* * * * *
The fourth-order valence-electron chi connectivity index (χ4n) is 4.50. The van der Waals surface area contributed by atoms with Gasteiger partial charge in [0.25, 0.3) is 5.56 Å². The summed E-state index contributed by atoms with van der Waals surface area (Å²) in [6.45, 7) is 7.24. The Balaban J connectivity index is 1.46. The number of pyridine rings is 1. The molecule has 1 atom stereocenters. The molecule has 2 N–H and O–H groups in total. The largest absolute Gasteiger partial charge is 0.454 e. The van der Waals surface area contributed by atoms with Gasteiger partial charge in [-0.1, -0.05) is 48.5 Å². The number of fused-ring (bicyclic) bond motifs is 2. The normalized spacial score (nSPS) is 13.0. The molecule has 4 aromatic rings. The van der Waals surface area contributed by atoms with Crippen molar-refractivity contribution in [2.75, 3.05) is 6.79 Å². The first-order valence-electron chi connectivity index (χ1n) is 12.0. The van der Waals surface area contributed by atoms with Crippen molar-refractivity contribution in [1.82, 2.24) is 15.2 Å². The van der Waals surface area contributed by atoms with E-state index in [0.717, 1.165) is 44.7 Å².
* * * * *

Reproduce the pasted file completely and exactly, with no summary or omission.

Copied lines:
The fourth-order valence-electron chi connectivity index (χ4n) is 4.50. The van der Waals surface area contributed by atoms with Gasteiger partial charge in [0.25, 0.3) is 5.56 Å². The summed E-state index contributed by atoms with van der Waals surface area (Å²) in [6.45, 7) is 7.24. The Balaban J connectivity index is 1.46. The number of pyridine rings is 1. The molecule has 1 atom stereocenters. The molecule has 2 N–H and O–H groups in total. The largest absolute Gasteiger partial charge is 0.454 e. The van der Waals surface area contributed by atoms with Gasteiger partial charge in [-0.1, -0.05) is 48.5 Å². The number of fused-ring (bicyclic) bond motifs is 2. The normalized spacial score (nSPS) is 13.0. The molecule has 4 aromatic rings. The van der Waals surface area contributed by atoms with Crippen molar-refractivity contribution in [2.75, 3.05) is 6.79 Å². The first-order valence-electron chi connectivity index (χ1n) is 12.0. The van der Waals surface area contributed by atoms with Crippen molar-refractivity contribution in [1.82, 2.24) is 15.2 Å². The van der Waals surface area contributed by atoms with E-state index in [0.717, 1.165) is 44.7 Å².